Figure 2 is an updated representation of the eukaryotic shuttle vector DSP1.1BGH (Pfarr et al. DNA. 4, 461-467, 1985).

DETAILED DESCRIPTION OF THE INVENTION

Using the recombinant DNA molecules of the invention, mutant and chimaeric plasminogen activators can be produced in eukaryotic cells, or other hosts, e.g., bacteria and yeast, and shown to display biological activity. Natural urokinase and tPA molecules have the coding sequence and amino acid sequence shown in Tables la and lb . below. Note that the Jacobs et al . sequence differs from that reported by others, e.g., Gunzler et al., Hoppe Seyler's Z. Physiol. Chem. 363:1155 (1982) Heyneker, EP-A-92, 182, and Steffens et al (cite), in having Trp at 131 instead of Cys, Cys at 366 instead of Gly and Val at 410 instead, of Ala.

Mutant and chimaeric plasminogen activators, as used herein, have DNA sequences and amino acid sequences different from that of natural urokinase and tPA molecules. A mutant or chimaeric plasminogen activator coding sequence is one which differs from the coding sequence for natural UK and tPA such as is shown in Figure 1. The recombinant DNA molecules of the invention thus, are such mutant or chimaeric coding sequences, either isolated or within a larger DNA molecule such as, for example, a cloning or expression vector.

The recombinant molecules of the invention are prepared by standard synthetic or genetic engineering techniques or by a combination of both , as explained here in be low .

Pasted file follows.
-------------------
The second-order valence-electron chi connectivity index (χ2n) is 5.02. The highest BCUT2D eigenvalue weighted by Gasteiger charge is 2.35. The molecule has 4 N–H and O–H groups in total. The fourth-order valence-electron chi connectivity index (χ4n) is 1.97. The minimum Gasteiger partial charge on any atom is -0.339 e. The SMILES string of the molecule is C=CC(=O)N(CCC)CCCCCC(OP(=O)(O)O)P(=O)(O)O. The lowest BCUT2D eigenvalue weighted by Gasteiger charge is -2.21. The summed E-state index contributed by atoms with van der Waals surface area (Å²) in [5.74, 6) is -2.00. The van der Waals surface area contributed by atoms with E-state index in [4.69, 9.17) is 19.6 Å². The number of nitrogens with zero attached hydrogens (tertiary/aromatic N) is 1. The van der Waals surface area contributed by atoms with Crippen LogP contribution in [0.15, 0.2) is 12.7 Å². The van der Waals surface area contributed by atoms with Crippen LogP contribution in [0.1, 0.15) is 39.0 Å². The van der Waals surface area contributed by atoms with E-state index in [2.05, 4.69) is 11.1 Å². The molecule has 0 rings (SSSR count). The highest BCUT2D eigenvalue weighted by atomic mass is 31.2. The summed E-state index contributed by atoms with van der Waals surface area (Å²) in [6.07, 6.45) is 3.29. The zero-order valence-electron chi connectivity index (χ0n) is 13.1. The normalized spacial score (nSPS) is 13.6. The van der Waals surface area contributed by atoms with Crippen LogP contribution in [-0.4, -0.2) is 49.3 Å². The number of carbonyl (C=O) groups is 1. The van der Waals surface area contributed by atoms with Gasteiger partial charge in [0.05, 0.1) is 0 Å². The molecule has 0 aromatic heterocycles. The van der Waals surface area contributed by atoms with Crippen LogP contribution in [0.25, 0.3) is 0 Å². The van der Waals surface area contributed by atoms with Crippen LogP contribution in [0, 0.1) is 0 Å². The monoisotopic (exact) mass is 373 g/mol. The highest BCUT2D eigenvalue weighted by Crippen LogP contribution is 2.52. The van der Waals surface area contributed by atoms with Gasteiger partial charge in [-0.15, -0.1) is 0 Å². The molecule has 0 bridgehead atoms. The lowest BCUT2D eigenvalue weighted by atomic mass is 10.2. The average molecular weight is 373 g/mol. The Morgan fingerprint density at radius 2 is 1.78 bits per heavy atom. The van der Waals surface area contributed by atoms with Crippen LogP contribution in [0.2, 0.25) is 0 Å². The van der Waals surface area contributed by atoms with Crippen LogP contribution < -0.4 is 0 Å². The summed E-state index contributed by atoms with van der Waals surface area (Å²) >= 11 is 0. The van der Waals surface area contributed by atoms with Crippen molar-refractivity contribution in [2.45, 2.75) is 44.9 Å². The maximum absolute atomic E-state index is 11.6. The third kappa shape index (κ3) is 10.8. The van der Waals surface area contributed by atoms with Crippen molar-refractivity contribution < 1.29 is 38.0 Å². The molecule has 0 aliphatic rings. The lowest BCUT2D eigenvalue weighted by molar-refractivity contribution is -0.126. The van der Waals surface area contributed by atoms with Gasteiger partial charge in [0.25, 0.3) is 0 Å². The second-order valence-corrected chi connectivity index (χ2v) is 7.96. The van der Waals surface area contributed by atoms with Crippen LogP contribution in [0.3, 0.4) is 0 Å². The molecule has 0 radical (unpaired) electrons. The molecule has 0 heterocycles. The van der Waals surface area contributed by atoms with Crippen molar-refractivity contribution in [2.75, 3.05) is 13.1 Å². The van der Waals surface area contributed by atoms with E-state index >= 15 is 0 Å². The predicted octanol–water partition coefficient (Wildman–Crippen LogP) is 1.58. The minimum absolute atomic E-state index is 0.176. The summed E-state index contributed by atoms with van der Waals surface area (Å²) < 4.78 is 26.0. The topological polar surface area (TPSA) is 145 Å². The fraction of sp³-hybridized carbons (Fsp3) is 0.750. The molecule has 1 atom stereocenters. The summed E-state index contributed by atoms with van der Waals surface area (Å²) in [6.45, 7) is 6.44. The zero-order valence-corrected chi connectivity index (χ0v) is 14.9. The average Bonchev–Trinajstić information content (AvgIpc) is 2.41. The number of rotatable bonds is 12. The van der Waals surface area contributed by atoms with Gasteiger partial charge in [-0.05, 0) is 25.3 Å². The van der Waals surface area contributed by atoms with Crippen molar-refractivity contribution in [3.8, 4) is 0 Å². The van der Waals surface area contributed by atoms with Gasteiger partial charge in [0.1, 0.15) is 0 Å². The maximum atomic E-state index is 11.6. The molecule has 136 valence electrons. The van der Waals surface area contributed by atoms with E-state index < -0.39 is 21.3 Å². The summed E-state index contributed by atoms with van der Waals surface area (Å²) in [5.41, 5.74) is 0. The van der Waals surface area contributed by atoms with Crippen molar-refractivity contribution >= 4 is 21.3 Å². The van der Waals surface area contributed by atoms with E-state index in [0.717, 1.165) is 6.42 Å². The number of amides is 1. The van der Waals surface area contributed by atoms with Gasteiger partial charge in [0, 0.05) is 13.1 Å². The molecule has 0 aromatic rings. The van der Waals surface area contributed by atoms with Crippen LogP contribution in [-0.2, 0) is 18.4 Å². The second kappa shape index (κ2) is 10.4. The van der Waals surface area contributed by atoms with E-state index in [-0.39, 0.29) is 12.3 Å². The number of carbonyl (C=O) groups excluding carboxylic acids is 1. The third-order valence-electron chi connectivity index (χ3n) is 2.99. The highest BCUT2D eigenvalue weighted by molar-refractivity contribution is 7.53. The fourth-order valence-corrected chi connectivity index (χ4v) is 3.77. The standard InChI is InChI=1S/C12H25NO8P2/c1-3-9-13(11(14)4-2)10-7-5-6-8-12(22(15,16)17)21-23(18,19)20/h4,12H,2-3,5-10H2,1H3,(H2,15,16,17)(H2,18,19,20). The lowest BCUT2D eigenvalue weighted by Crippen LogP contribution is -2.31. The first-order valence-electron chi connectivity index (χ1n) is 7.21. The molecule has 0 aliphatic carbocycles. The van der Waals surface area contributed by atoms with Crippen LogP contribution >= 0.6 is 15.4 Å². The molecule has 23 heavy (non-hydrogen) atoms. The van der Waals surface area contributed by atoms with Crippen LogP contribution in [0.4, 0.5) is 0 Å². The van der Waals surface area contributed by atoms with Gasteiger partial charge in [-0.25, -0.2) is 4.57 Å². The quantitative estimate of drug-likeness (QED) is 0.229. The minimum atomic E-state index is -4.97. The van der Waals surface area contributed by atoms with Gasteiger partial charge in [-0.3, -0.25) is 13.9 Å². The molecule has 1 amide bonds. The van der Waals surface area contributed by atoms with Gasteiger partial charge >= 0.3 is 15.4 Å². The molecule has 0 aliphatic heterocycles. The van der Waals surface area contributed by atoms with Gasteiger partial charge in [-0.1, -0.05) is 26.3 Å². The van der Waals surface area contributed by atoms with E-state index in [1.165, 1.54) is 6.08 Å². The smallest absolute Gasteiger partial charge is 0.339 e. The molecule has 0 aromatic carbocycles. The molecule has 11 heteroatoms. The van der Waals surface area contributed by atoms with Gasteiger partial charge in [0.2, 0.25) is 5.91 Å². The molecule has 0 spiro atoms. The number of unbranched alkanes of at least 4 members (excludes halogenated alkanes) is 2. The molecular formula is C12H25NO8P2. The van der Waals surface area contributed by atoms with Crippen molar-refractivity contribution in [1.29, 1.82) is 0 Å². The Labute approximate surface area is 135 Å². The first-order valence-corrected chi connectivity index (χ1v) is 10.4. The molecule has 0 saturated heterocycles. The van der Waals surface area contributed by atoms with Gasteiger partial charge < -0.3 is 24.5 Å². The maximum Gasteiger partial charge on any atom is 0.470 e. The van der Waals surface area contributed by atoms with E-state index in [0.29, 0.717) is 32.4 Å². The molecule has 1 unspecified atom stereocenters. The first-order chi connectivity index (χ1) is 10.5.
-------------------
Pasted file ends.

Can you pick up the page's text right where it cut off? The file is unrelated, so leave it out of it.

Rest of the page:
The coding sequences comprised within the recombinant DNA molecules of this invention combine either one or several DNA sequences derived from UK and tPA DNA molecules or have one or more substitutions, additions or deletions of one or more codons within defined regions of the UK and tPA molecules. The mutant or chimaeric plasminogen activators within exemplary recombinant DNA molecules of the invention, construction and use of which are exemplified herein, are illustrated in Figure 1. as are the natural UK and tPA molecules for comparison, shown in Tables 1a and 1b. The expression and biological activity of mutant or chimaeric plasminogen activators expressed in eukaryotic cells by recombinant DNA molecules of the invention are shown in Table 2. which follows. All of the listed plasmid expression vectors employ the early promoter of SV40 and the Bovine Growth Hormone polyadenylation site.


The plasmid constructions are described in the examples, below. The reported representative expression and biological activity data were obtained by standard techniques (Drapier J.C., Tenu J.P., Lemaire G. and Petit JF Biochemie 61, 463-471, 1979). Figure 1 and Table 2 also show the designation given to the product of each vector.